Why Women Should Be Allowed to Use the Term Birth Rape

18 09 2010

There’s been a lot of talk about birth rape lately.  I first picked up the thread of the discussion with Cara’s post On Birth Rape, Definitions, and Language Policing, a post which incidentally got a big fucking “Amen” from me.

But even questions of technical definitions and what exactly it is that we wish to eradicate in fighting this thing called “rape” aside, I do know one thing for sure. When women come forward and start saying “I was raped,” when they find the power to use that word to describe their own experiences and open up to share their trauma with the world, responding with “no you weren’t” — with whole blog posts about the subject, in fact — is about the worst possible way that a person can do feminism.

Cara’s writing here in response to a slew of recent posts that challenge a woman’s right to use the term “rape” to describe traumatic birth experiences.  These include What Is “Birth Rape?” on Jezebel, Amanda Marcotte’s Bad Birth Experiences Aren’t Rape, and The Push to Recognize “Birth Rape” on Salon.  Scare quotes.  How to know something really good’s coming.

Joking aside, I wholeheartedly agree with Cara when it comes to the problems with feminists policing language in the way these bloggers do.  You kind of have to step back and ask why those fighting against the term birth rape are so adamant about claiming the word “rape” as this one specific, identifiable thing, when last I checked, third wave feminism’s stance toward rape focused on highlighting the blurriness of language in this area.

Rape, as I understand it, is about violation.  It’s about, most importantly, lack of consent.  And I feel that those who are saying that doctors aren’t sadists, that poking and prodding and restraining and cutting women is medically necessary for childbirth, are missing the point.  I feel that those who say “but this isn’t like rape in the Congo!” are missing the point.  It doesn’t matter whether x experience and y experience are the same, what matters is how a woman experiences x or y.  What matters is that a woman is tied down and screaming “no!” and she’s ignored because birth is supposed to be painful and difficult, because we have this cultural understanding that pregnant women are supposed to go to a hospital and lie down and take whatever’s dished out.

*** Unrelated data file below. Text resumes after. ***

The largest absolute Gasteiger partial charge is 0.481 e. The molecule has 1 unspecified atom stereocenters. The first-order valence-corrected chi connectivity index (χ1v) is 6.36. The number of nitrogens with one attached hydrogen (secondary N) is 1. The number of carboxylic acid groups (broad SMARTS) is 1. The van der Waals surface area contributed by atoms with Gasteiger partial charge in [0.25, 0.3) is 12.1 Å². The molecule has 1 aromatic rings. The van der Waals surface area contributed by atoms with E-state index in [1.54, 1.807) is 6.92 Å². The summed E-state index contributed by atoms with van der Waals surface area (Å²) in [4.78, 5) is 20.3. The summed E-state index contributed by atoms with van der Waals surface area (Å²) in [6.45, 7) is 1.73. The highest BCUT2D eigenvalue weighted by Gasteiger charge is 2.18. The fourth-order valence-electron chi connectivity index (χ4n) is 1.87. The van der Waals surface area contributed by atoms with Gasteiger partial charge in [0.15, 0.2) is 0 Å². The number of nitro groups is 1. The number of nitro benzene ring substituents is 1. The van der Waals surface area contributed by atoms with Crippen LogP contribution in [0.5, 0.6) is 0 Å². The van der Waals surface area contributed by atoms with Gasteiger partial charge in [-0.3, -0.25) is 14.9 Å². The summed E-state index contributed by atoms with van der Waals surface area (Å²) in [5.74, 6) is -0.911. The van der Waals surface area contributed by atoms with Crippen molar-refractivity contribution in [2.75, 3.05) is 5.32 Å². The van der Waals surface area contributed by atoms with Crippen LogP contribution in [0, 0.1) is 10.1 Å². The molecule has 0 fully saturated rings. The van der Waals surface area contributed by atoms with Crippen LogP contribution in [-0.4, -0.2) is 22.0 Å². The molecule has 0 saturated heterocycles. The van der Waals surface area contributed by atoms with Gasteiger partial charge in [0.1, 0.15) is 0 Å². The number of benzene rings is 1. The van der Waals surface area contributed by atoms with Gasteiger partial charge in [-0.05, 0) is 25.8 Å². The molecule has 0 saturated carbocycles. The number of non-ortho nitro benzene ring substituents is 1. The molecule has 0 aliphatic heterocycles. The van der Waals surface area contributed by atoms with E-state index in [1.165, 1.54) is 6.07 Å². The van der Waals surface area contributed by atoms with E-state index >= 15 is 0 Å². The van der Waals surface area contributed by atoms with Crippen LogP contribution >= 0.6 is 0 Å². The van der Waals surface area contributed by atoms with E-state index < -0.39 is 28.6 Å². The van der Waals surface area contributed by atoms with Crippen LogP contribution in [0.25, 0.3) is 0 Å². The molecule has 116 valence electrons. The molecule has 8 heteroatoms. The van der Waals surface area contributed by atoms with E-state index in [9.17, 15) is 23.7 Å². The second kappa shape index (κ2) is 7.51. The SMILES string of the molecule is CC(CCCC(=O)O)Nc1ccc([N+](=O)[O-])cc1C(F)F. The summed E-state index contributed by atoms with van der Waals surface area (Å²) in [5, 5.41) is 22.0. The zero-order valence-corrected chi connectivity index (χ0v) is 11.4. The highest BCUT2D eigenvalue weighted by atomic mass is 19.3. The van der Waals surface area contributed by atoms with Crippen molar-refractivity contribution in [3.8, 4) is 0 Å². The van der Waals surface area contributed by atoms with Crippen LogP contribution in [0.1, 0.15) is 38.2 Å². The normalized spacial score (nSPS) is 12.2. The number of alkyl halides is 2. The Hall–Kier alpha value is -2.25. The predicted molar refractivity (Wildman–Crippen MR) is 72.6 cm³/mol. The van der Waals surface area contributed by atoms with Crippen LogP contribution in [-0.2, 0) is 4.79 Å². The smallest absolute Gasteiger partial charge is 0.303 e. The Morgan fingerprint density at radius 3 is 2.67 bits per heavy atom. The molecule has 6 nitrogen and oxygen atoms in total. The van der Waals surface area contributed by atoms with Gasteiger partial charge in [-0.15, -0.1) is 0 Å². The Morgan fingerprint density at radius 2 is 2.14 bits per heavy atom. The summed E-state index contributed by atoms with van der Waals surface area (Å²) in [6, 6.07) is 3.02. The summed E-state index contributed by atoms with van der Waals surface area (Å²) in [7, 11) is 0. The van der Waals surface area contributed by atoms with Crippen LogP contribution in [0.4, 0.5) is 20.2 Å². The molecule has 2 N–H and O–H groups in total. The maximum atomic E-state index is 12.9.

This is a cultural problem.  And whether x, y, or z act have the same cause or effect, they’re all tied up in this culture.  This is a culture that restricts a woman’s right to give birth in whatever way she chooses, and tells her to hurry up because the obstetrician has somewhere to be.  This is a culture that views rape in wartime as unfortunate but an acceptable consequence of a kind of violent conflict that is accepted as “normal.”  This is a culture that constantly questions the power of women and trans and gender queer people to use language in the ways we see fit.  This is a violent, power-wielding, out-of-control, rape culture.

It’s our right to tell it like we see it.

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Blogging “Yes” Day 26: A Culture Gone Wild

1 05 2010

Note: I wrote this post last night, April 30, but for some reason it didn’t go through. Here’s take two.

It’s day twenty-seven of the Blogging “Yes” project, the final day.  Thank you to everyone who dropped by to read the posts, and to everyone who picked up the book and read along with me.  You can see all the project posts by using the Blogging “Yes” tag.  So, today I read Jaclyn Friedman’s essay, “In Defense of Going Wild or: How I Stopped Worrying and Learned to Love Pleasure (and How You Can, Too).” Not everything in this essay sat well with me, but what I do want to focus on is the correlation between male drinking and rape, and how a particular male-focused culture is partly to blame for our stigmas about girls “going wild.”